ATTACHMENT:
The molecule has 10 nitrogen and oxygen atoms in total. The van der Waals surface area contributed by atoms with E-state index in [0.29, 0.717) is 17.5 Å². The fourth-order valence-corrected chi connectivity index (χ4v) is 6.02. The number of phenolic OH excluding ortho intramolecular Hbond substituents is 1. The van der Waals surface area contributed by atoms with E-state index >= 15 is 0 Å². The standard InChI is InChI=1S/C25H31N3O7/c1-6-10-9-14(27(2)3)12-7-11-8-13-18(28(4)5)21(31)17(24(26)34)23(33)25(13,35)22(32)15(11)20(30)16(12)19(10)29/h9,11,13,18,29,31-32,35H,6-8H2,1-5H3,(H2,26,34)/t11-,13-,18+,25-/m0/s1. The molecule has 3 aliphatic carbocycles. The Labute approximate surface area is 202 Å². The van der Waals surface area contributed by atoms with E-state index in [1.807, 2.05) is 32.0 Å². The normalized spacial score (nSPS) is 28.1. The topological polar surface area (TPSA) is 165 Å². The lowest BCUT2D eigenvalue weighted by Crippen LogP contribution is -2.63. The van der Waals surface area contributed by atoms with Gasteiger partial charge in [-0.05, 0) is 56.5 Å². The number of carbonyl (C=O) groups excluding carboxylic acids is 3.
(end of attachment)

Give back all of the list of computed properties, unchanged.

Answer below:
The molecule has 10 nitrogen and oxygen atoms in total. The van der Waals surface area contributed by atoms with E-state index in [0.29, 0.717) is 17.5 Å². The fourth-order valence-corrected chi connectivity index (χ4v) is 6.02. The number of phenolic OH excluding ortho intramolecular Hbond substituents is 1. The van der Waals surface area contributed by atoms with E-state index >= 15 is 0 Å². The standard InChI is InChI=1S/C25H31N3O7/c1-6-10-9-14(27(2)3)12-7-11-8-13-18(28(4)5)21(31)17(24(26)34)23(33)25(13,35)22(32)15(11)20(30)16(12)19(10)29/h9,11,13,18,29,31-32,35H,6-8H2,1-5H3,(H2,26,34)/t11-,13-,18+,25-/m0/s1. The molecule has 3 aliphatic carbocycles. The Labute approximate surface area is 202 Å². The van der Waals surface area contributed by atoms with E-state index in [1.807, 2.05) is 32.0 Å². The normalized spacial score (nSPS) is 28.1. The topological polar surface area (TPSA) is 165 Å². The lowest BCUT2D eigenvalue weighted by Crippen LogP contribution is -2.63. The van der Waals surface area contributed by atoms with Gasteiger partial charge in [-0.05, 0) is 56.5 Å². The number of carbonyl (C=O) groups excluding carboxylic acids is 3.